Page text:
The home AAA server 204 includes or is otherwise associated with a Certificate Database 228 and Subscriber Database 230. The Certificate Database 228 contains records that include parameters for the mobile user. The Subscriber Database 230 contains subscriber information for each mobile user that has an account with the network service provider.

Referring to FIG. 3, an illustrative authentication method in accordance with the invention comprises the following steps. The mobile host has arrived at the new network and seeks access (see FIG. 2). At 300, the mobile host sends an ACCESS_REQUEST message including its security certificate to the AP. The security certificate contains the mobile host's public key, denoted as KMH PUB, and an expiration time. The certificate is signed by the home AAA server's private key, denoted as KHAAA PRV.

At 302, after receiving the security certificate, the AP checks the signature and expiration time of the security certificate. The AP should have the public key of the mobile host's home AAA server, denoted as KHAAA PUB in the business partner database (216, FIG. 2). This is set up between the access network and the mobile host's home network via a business agreement as will be appreciated by those skilled in the art. At 304, if the AP determines that the security certificate is invalid, the AP denies the access request at 306 by replying to the mobile host with an ACCESS_DENIED message. Otherwise, at 308, the AP checks the revoked certificate database (218, FIG. 2), to determine whether the security certificate has been revoked before it was set to expire The content and structure of the database 218 is described in more detail hereinbelow. If it the certificate has been revoked, the AP denies the access request and sends an ACCESS_DENIED message to the mobile host at 306. Otherwise, the AP immediately grants temporary access to the mobile host at 312 by sending the mobile host an ACCESS_GRANTED message that includes a session key KSN encrypted using the mobile host's public key KMH PUB, and other network configuration parameters (e.g., a local IP address assigned to the mobile host). At 314, the AP stores the session key in the access control database (220, FIG. 2). The session key can be indexed by the mobile host's IP address. At 316, the AP sends a REVOKE_QUERY message to the mobile host's home AAA server to check whether the security certificate has been revoked before it is set to expire.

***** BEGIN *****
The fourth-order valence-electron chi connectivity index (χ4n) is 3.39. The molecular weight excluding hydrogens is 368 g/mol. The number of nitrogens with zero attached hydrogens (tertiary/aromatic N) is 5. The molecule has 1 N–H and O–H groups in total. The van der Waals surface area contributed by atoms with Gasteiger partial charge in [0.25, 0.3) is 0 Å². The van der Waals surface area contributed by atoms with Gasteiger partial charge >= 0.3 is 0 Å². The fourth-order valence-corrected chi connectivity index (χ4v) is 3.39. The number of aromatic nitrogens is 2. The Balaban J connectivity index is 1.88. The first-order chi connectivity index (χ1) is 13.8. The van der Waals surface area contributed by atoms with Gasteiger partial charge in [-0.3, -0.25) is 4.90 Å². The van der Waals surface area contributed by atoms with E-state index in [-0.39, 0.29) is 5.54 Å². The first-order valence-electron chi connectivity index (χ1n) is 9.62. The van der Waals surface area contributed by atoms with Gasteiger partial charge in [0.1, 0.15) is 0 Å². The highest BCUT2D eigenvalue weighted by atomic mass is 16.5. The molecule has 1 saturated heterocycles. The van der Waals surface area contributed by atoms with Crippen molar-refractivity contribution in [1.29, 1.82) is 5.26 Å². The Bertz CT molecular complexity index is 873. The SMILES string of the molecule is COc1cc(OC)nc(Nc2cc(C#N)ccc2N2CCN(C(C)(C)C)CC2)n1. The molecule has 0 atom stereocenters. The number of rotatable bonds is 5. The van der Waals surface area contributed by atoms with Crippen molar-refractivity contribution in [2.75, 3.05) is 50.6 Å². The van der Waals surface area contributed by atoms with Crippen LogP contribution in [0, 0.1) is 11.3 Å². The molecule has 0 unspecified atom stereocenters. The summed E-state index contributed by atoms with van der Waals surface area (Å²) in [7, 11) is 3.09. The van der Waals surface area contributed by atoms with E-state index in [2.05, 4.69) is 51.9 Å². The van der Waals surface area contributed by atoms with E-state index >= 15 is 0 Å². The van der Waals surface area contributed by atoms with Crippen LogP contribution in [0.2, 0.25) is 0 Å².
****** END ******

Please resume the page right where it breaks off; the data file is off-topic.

Referring now to FIG. 4, the mobile host receives an ACCESS_GRANTED message from the AP at 400. At 402, the mobile host decodes the network configuration parameters, self-configures, and decrypts the session key KSN using its own private key KMH PRV (210, FIG. 2) that is stored in memory. The mobile host is now temporarily enabled on the new access network at 404, and thus can begin sending packets to the network, and can expect to receive packets from the network. In the exemplary embodiment, every packet is encrypted and signed using the session KSN. Accordingly, packets will have the form of “Header || KSN(Payload) || Hash (KSN || Hash (Header || Payload))”, where “||” denotes a cascade operator, and Hash( ) represents a one-way function such as MD5 or SHA. These encryption techniques are well known in the art and therefore need not be discussed in detail here. For data sent from the mobile host to the network, the mobile host encrypts and signs packets at 406 and sends the encrypted packets to the AP at 408. The AP decrypts and verifies the packets. Similarly, the AP encrypts packets destined for the mobile host. The encrypted packets are received by the mobile host at 410, which then decrypts and verifies the packets at 412.

Referring now to FIG. 5A, there are depicted the actions of the AP when it receives packets from the mobile host that are routed to the network. At 500, the AP receives a packet from the mobile host. The AP uses the packet's source address as an index to extract the session key KSN from the access control database at 502. At 504, the AP decrypts the packet and verifies the MAC (message authentication code) of the packet. At 506, if the MAC cannot be verified, the packet is silently dropped at 508. If the MAC is verified, the AP routes the unencrypted packet to its destination address at 510.